Best Practices for Your Parish Newsletter Subject Line
The subject line of an email determines whether or not someone opens it. Does it suggest interesting content? Does it pique their curiosity? Does it ask for action?
We all receive countless emails every day — it’s predicted that the average email user receives about 306 emails daily . That’s a lot of clutter to break through! Luckily, your email subscribers (parishioners) are likely interested in reading your emails as involved members of your parish community. However, your emails can quickly get lost in parishioner inboxes if your subject lines aren’t relevant or compelling.
The subject line can convince a subscriber to open the email (or not), and sets the tone for the rest of the email. Follow these best practices to make the most of that first impression.
1. Every subject line should be descriptive.
The most important principle of a compelling subject line is its descriptiveness. Does it let parishioners know what to expect when they open the email? Or is it unclear? Your subject line doesn’t have to include every message or call to action in your email, but it should indicate the most important or interesting content. Prioritize what you want parishioners to do.
Here are a few examples:
- July Newsletter: RSVP for our fall fundraiser
- Weekly Update: Interested in being a eucharistic minister?
- Parish News: Photos from Sunday’s First Communion Mass
2. Subject lines of recurring newsletters should be consistent.
For recurring newsletters, whether daily, weekly, or monthly, it’s important to use a consistent subject line structure. This will help recipients easily identify your newsletter in their inbox and differentiate it from any other emails you send. Like the examples above, a common format is to lead with a specific title such as “July Newsletter” or “Weekly Update” followed by a brief description.
3. Use a sense of urgency to encourage action.
When you’re trying to drive a specific action through your newsletter (every email should have at least one call to action), create a sense of urgency with the subject line. This will help encourage immediate email opens through a “limited time” message. A few examples of calls to action are event attendance, program signups, parish donations, and recruiting volunteers.
- Weekly Update: 5 days left to RSVP for our fall fundraiser!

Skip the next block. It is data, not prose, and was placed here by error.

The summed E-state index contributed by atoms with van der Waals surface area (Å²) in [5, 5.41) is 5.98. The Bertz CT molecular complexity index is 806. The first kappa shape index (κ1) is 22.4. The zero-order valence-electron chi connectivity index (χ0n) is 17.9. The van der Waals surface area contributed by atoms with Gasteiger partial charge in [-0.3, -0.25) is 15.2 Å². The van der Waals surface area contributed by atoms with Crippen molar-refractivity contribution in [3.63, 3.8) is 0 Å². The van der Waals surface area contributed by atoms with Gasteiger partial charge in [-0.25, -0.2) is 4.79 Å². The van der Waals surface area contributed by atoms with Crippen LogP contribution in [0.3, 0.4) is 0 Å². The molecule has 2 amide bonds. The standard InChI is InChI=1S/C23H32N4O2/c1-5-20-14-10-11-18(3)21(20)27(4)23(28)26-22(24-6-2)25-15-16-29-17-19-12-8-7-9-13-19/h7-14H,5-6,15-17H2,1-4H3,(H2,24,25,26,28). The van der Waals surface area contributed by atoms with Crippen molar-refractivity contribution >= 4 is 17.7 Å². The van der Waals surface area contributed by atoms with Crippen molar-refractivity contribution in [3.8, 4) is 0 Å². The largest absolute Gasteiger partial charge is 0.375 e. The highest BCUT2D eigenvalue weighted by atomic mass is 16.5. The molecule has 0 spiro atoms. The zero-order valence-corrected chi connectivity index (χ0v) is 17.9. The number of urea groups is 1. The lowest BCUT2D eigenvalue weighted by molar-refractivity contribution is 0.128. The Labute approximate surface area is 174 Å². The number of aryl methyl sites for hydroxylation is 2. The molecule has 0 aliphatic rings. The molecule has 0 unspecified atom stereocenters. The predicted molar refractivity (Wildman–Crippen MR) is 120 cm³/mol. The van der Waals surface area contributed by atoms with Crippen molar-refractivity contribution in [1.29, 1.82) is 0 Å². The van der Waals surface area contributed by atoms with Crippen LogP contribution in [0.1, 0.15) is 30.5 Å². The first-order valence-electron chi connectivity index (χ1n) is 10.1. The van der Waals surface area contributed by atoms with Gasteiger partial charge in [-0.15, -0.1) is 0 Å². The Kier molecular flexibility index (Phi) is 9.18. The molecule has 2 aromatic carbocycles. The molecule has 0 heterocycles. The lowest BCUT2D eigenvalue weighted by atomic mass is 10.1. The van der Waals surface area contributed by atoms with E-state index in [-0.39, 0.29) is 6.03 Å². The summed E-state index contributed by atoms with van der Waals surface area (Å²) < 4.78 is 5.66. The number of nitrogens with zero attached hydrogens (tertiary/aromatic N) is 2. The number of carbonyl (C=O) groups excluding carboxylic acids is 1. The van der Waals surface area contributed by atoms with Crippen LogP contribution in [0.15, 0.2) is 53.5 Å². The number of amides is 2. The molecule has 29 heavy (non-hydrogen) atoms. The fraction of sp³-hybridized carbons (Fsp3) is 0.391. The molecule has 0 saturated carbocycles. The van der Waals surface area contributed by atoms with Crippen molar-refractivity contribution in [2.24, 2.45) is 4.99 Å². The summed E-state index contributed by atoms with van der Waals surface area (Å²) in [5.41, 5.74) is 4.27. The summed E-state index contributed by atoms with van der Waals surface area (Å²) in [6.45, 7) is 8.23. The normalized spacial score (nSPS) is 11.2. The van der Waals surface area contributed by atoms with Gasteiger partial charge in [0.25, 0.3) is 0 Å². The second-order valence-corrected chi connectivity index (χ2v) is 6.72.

- July Newsletter: Our new bible study is filling up fast
- Parish News: We need 5 more volunteers for this Sunday
4. Don’t make your subject lines too long or too short.
Aim for a subject line that is between 30 and 60 characters. You want it to be long enough to be descriptive, but not too long that it breaks off in email inboxes. A subject line that is too short is unlikely to capture the interest of a recipient as they skim their inbox. Of course, there are exceptions to this best practice, but whenever possible, the subject line should fall within this character count.
5. Avoid spammy words and punctuation.
Email clients like Gmail have sophisticated filters to eliminate spam and prioritize high-quality email content in a user’s inbox. To avoid getting routed into spam folders, don’t use words, phrases, or punctuation that often appear in spam emails . Don’t use all caps for the entire subject line or excessive punctuation like double exclamation points.
A few word and phrase examples to avoid are:
- Click here
- Apply now
- Limited time
- Once in a lifetime
- Now only
- Special promotion
- This won’t last
- Great offer
You can still solicit action and include a sense of urgency without using these spam-like words.
6. Track open rates to find what works best for your subscribers.
As you start to implement these best practices, continually monitor the open rates and other email metrics. If you aren’t sure what works best for your subscribers, test a few approaches. A common email marketing strategy is to A/B test subject lines . This lets you compare open rates to find the top-performing subject line. Over time, you’ll be able to identify the ideal subject line formula.
Incorporate these best practices as you develop your subject lines. Find what works for your parish community and stick with it — again, consistency is key for recurring newsletters.
Have a question about email newsletter strategy? Join the conversation in our ‘Engagement’ group for parish marketing and communication staff and volunteers in the Encounter Grow Witness Online Community .